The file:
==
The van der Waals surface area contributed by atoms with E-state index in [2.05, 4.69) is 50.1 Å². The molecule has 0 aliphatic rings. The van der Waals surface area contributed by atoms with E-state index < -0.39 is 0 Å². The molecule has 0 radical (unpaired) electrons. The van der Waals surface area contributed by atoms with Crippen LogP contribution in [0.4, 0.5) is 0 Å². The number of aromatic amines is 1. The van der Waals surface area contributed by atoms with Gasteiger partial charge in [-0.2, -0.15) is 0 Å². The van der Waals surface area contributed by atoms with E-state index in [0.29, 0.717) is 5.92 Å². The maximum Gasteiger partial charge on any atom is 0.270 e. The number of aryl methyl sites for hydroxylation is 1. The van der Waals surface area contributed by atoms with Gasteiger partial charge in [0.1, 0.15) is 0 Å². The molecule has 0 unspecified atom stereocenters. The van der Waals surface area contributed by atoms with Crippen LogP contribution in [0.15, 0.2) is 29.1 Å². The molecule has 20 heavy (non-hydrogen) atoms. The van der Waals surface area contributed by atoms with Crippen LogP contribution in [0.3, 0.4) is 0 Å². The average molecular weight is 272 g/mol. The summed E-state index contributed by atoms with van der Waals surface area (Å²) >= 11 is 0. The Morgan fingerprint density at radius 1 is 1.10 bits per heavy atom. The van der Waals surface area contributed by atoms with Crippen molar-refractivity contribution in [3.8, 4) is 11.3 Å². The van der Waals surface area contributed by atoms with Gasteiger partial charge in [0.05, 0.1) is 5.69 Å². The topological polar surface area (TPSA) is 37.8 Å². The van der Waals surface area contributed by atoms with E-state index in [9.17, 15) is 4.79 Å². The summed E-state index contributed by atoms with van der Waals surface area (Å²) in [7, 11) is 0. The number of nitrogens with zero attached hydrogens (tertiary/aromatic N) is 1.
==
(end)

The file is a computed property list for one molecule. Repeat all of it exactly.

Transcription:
The van der Waals surface area contributed by atoms with E-state index in [2.05, 4.69) is 50.1 Å². The molecule has 0 aliphatic rings. The van der Waals surface area contributed by atoms with E-state index < -0.39 is 0 Å². The molecule has 0 radical (unpaired) electrons. The van der Waals surface area contributed by atoms with Crippen LogP contribution in [0.4, 0.5) is 0 Å². The number of aromatic amines is 1. The van der Waals surface area contributed by atoms with Gasteiger partial charge in [-0.2, -0.15) is 0 Å². The van der Waals surface area contributed by atoms with E-state index in [0.29, 0.717) is 5.92 Å². The maximum Gasteiger partial charge on any atom is 0.270 e. The number of aryl methyl sites for hydroxylation is 1. The van der Waals surface area contributed by atoms with Gasteiger partial charge in [0.1, 0.15) is 0 Å². The molecule has 0 unspecified atom stereocenters. The van der Waals surface area contributed by atoms with Crippen LogP contribution in [0.15, 0.2) is 29.1 Å². The molecule has 20 heavy (non-hydrogen) atoms. The van der Waals surface area contributed by atoms with Crippen LogP contribution in [0.3, 0.4) is 0 Å². The average molecular weight is 272 g/mol. The summed E-state index contributed by atoms with van der Waals surface area (Å²) >= 11 is 0. The Morgan fingerprint density at radius 1 is 1.10 bits per heavy atom. The van der Waals surface area contributed by atoms with Crippen molar-refractivity contribution in [3.8, 4) is 11.3 Å². The van der Waals surface area contributed by atoms with Gasteiger partial charge in [0.05, 0.1) is 5.69 Å². The topological polar surface area (TPSA) is 37.8 Å². The van der Waals surface area contributed by atoms with E-state index in [9.17, 15) is 4.79 Å². The summed E-state index contributed by atoms with van der Waals surface area (Å²) in [7, 11) is 0. The number of nitrogens with zero attached hydrogens (tertiary/aromatic N) is 1.